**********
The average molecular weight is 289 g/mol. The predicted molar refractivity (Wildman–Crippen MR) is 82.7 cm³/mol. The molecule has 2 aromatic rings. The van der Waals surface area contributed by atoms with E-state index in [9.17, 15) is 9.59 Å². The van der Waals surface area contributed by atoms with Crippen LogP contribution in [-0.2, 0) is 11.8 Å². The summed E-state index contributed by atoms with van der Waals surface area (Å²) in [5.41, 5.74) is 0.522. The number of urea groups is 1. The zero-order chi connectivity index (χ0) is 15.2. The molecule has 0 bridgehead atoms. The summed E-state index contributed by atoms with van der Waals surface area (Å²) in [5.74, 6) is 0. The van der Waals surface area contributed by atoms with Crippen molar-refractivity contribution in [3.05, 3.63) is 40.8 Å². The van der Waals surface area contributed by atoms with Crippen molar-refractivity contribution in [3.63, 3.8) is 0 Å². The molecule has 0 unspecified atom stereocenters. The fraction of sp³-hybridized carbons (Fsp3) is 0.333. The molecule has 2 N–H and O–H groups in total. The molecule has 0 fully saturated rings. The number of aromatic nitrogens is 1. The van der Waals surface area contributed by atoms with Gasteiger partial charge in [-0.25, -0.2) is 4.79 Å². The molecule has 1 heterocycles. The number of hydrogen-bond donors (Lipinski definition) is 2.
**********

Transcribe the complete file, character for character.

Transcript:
The average molecular weight is 289 g/mol. The predicted molar refractivity (Wildman–Crippen MR) is 82.7 cm³/mol. The molecule has 2 aromatic rings. The van der Waals surface area contributed by atoms with E-state index in [9.17, 15) is 9.59 Å². The van der Waals surface area contributed by atoms with Crippen LogP contribution in [-0.2, 0) is 11.8 Å². The summed E-state index contributed by atoms with van der Waals surface area (Å²) in [5.41, 5.74) is 0.522. The number of urea groups is 1. The zero-order chi connectivity index (χ0) is 15.2. The molecule has 0 bridgehead atoms. The summed E-state index contributed by atoms with van der Waals surface area (Å²) in [5.74, 6) is 0. The van der Waals surface area contributed by atoms with Crippen molar-refractivity contribution in [3.05, 3.63) is 40.8 Å². The van der Waals surface area contributed by atoms with Crippen molar-refractivity contribution in [3.63, 3.8) is 0 Å². The molecule has 0 unspecified atom stereocenters. The fraction of sp³-hybridized carbons (Fsp3) is 0.333. The molecule has 2 N–H and O–H groups in total. The molecule has 0 fully saturated rings. The number of aromatic nitrogens is 1. The van der Waals surface area contributed by atoms with Gasteiger partial charge in [-0.25, -0.2) is 4.79 Å². The molecule has 1 heterocycles. The number of hydrogen-bond donors (Lipinski definition) is 2.